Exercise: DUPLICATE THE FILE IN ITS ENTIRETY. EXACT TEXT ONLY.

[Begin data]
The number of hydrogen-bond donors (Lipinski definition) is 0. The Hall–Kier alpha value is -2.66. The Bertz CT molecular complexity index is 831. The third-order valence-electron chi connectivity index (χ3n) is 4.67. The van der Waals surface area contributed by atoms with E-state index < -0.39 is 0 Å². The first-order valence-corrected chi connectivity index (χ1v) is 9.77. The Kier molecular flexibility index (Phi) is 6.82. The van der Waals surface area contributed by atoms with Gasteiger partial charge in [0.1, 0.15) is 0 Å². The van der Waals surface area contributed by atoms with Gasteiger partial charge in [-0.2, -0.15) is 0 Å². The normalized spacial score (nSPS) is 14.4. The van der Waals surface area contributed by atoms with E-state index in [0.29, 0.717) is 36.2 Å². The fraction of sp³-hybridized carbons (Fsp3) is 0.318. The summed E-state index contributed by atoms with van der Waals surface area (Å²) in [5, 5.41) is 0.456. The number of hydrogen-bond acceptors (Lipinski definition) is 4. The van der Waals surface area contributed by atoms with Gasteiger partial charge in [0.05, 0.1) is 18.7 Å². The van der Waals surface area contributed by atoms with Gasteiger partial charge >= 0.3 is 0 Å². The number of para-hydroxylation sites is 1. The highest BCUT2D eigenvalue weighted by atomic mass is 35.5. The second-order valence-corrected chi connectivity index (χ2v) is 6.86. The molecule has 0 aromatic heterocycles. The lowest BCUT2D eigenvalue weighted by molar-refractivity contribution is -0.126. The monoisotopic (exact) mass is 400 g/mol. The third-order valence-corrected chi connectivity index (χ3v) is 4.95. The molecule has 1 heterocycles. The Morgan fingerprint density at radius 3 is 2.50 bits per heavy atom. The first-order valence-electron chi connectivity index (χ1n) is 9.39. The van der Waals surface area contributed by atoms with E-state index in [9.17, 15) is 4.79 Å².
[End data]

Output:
The number of hydrogen-bond donors (Lipinski definition) is 0. The Hall–Kier alpha value is -2.66. The Bertz CT molecular complexity index is 831. The third-order valence-electron chi connectivity index (χ3n) is 4.67. The van der Waals surface area contributed by atoms with E-state index < -0.39 is 0 Å². The first-order valence-corrected chi connectivity index (χ1v) is 9.77. The Kier molecular flexibility index (Phi) is 6.82. The van der Waals surface area contributed by atoms with Gasteiger partial charge in [0.1, 0.15) is 0 Å². The van der Waals surface area contributed by atoms with Gasteiger partial charge in [-0.2, -0.15) is 0 Å². The normalized spacial score (nSPS) is 14.4. The van der Waals surface area contributed by atoms with E-state index in [0.29, 0.717) is 36.2 Å². The fraction of sp³-hybridized carbons (Fsp3) is 0.318. The summed E-state index contributed by atoms with van der Waals surface area (Å²) in [5, 5.41) is 0.456. The number of hydrogen-bond acceptors (Lipinski definition) is 4. The van der Waals surface area contributed by atoms with Gasteiger partial charge in [0.05, 0.1) is 18.7 Å². The van der Waals surface area contributed by atoms with Gasteiger partial charge >= 0.3 is 0 Å². The number of para-hydroxylation sites is 1. The highest BCUT2D eigenvalue weighted by atomic mass is 35.5. The second-order valence-corrected chi connectivity index (χ2v) is 6.86. The molecule has 0 aromatic heterocycles. The lowest BCUT2D eigenvalue weighted by molar-refractivity contribution is -0.126. The monoisotopic (exact) mass is 400 g/mol. The third-order valence-corrected chi connectivity index (χ3v) is 4.95. The molecule has 1 heterocycles. The Morgan fingerprint density at radius 3 is 2.50 bits per heavy atom. The first-order valence-electron chi connectivity index (χ1n) is 9.39. The van der Waals surface area contributed by atoms with E-state index in [9.17, 15) is 4.79 Å².